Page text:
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USA and Romania aim missiles against Russia

05.05.2011
 

The elements of the U.S. missile defense system will appear at the former Soviet military base in the Romanian town of Deveselu in some five hundred kilometers from the base of the Russian Black Sea Fleet. This was stated by President Traian Basescu, who stressed that the two states have already agreed on everything.

"We have chosen and agreed upon the former air base Deveselu as the site for the deployment of a missile defense system," Basescu stated in a Romanian television broadcast. According to him, approximately 200 American troops would be stationed there, but if necessary their number will increase to 500. They will be supported by radar complex "Aegis", the center of operational control and missile defense batteries, and mobile batteries with interceptor missiles "Standard-3".

Which country is located not far from this military facility? The distance from the base to the Black Sea coast is approximately eight hundred kilometers, but the base of the Russian fleet in Sevastopol is closer - approximately five hundred kilometers. Foreseeing Russia's discontent, Basescu repeated what has in recent years become nearly a spell: "the ABM Treaty is not directed against Russia."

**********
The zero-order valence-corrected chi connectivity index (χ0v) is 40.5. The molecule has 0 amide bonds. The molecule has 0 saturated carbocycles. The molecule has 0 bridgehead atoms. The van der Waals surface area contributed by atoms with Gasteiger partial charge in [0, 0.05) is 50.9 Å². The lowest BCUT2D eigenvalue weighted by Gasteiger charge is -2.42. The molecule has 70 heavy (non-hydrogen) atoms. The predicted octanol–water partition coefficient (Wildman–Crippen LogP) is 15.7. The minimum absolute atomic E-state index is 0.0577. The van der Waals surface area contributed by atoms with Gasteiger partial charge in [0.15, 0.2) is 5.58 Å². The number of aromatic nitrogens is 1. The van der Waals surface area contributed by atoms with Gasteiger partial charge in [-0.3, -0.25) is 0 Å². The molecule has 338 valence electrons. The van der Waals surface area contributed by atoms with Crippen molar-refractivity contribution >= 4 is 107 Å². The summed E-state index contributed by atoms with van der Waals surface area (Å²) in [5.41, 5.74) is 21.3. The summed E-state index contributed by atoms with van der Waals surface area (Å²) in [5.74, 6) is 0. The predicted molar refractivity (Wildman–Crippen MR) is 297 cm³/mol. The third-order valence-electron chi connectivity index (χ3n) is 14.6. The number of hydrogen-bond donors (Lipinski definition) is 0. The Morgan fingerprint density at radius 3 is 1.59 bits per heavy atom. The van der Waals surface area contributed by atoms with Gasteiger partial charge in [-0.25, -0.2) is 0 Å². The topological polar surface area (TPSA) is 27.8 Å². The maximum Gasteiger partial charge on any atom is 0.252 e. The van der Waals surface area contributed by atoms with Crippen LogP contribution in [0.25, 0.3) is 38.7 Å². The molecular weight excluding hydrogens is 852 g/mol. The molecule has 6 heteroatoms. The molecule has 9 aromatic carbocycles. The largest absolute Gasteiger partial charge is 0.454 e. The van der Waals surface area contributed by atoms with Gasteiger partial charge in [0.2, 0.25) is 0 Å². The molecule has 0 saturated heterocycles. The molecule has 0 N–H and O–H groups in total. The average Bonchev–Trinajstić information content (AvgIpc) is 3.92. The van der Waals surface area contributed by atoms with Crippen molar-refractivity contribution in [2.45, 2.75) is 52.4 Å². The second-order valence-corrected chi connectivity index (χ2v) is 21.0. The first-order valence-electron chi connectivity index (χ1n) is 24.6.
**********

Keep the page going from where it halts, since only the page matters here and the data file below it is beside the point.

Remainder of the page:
Strictly speaking, the decision to deploy the elements of the U.S. missile defense system in Romania was not a surprise. Even last year, President Basescu said that in his country there will be three batteries of a new missile defense system with 24 launchers. He also noted that the Romanian authorities were ready to deploy the "ground medium-range interceptor missiles that will be in a state of alert by 2015."

The missile defense elements in Romania will be a part of a new American missile defense elements expected to be placed in close proximity to the Russian borders. The U.S. has already agreed with Poland to deploy anti-missile complexes "Patriot" on the Polish territory. They will be placed on combat duty in the town of Morong, less than a hundred kilometers from the main base of the Baltic Fleet in Kaliningrad region. In addition, some elements of the missile defense may appear in Bulgaria.